In a statement to Fox News Digital, former Green Bay Packers quarterback Brett Favre said he had been “unjustly smeared in the media” over his role in the Mississippi welfare fraud scandal that has already yielded guilty pleas for three major players in the case over misspent federal funds.
Favre has not been charged with a crime after money directed to a new volleyball facility at the University of Southern Mississippi was unlawfully pulled from the Temporary Assistance for Needy Families fund, money from the federal government distributed to each U.S. state. Under the direction of director John Davis, the state’s department of human services channeled TANF money to nonprofits, including one that paid $5 million for the building of the facility at Favre’s urging.
Five people, including nonprofit employees Nancy and Zach New and Davis, have pled guilty to state charges in the scandal, encompassing an estimated $77 million of misspent funds overall.
Text messages showed Favre regularly communicated with state officials about the facility, which can’t legally be covered by TANF funds as a “brick and mortar” expenditure.
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“No one ever told me, and I did not know, that funds designated for welfare recipients were going to the University or me,” Favre said in the statement. “I tried to help my alma mater USM, a public Mississippi state university, raise funds for a wellness center. My goal was and always will be to improve the athletic facilities at my university.
“State agencies provided the funds to Nancy New’s charity, the Mississippi Community Education Center, which then gave the funds to the University, all with the full knowledge and approval of other State agencies, including the State-wide Institute for Higher Learning, the Governor’s office and the Attorney General’s office.
“I was told that the legal work to ensure that these funds could be accepted by the university was done by State attorneys and State employees.”
Favre also denied that he was asked to deliver speeches for which he did not show. He’s being sued by the state of Mississippi for interest of the $1.1 million he was paid for cutting radio spots and agreeing to give those speeches, according to the Mississippi state auditor. Favre has refunded the $1.1 million itself.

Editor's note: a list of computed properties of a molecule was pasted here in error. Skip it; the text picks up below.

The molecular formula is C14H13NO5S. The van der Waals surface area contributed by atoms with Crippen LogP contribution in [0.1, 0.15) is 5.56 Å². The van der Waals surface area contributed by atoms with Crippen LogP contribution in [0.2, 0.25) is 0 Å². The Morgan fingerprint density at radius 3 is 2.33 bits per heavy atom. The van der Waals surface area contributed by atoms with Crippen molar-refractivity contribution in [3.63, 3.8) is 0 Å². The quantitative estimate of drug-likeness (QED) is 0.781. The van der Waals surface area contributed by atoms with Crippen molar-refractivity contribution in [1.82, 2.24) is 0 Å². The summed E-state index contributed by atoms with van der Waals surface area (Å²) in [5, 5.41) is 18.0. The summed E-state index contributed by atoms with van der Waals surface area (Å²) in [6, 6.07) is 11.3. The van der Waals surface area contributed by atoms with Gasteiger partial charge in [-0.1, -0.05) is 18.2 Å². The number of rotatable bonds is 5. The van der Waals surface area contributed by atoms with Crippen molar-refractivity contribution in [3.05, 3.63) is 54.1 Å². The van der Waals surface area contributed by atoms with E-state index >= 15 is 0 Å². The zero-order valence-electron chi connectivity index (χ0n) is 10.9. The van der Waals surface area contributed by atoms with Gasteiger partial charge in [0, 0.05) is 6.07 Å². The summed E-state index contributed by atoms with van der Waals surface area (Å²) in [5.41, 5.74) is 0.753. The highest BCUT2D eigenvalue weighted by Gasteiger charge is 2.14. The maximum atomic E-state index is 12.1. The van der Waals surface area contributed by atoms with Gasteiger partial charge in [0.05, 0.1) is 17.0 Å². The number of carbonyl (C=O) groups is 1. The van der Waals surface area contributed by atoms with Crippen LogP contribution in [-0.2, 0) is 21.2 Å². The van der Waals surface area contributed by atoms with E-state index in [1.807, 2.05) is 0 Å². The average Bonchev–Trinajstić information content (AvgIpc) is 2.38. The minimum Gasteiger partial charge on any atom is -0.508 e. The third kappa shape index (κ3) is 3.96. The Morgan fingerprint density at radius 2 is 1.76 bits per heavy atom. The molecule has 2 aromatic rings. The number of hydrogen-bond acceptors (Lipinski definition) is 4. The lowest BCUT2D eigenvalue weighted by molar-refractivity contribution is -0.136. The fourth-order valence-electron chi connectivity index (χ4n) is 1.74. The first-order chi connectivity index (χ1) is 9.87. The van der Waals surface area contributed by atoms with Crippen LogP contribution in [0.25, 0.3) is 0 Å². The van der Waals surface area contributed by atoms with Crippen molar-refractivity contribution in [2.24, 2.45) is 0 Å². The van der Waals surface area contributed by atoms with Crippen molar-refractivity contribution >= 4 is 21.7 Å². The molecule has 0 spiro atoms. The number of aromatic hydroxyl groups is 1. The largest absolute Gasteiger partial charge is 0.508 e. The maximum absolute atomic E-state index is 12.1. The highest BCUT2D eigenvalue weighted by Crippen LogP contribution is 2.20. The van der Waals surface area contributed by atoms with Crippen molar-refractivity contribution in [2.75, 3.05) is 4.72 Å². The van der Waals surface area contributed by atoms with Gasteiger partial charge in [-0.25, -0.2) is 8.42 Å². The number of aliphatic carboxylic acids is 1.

Within the text messages, made public through court filings in September, was an exchange Favre had with Nancy New:
“If you were to pay me is there anyway for the media can find out where it came from and how much?” Favre asked, followed by New reassuring him that the info would not become public.
The audit also found that Prevacus, a biomedical startup featuring Favre as its top investor, received TANF funds.
“Those sorts of text messages suggest that he didn’t want the information out, that he knew that there was something that suggested that this would not be favorable if it came out,” Mississippi state auditor Shad White told Fox News Digital. “And there are also text messages that show that information had been communicated to him by somebody at the university that they would be nervous about the money flowing for some of these projects.”
White, whose office has been a central figure in unspooling the breadth of the scandal, said on the ESPN “Daily” podcast in late September that a large swath of the negative messages into his office came from Wisconsin. He said his office’s role was to deliver information that prosecutors could ultimately use to make decisions but that his office had no say in what happened thereafter.
“I had the facts on my side, so over time, I knew that the statements we were making and the findings that we had in our audit would be proven out,” White said on the podcast. “It’s just in that interim period, where it takes the public some time to figure out, ‘Oh wait the state auditor’s not making this up,’ you have to weather a ton of criticism and, honestly, threats. … Most of the hateful messages that I got were mainly from the Wisconsin area. You just have to ignore it at the end of the day. That person doesn’t live here … I’m never going to meet them and I have to keep doing my job.”
Follow JR Radcliffe on Twitter at @JRRadcliffe.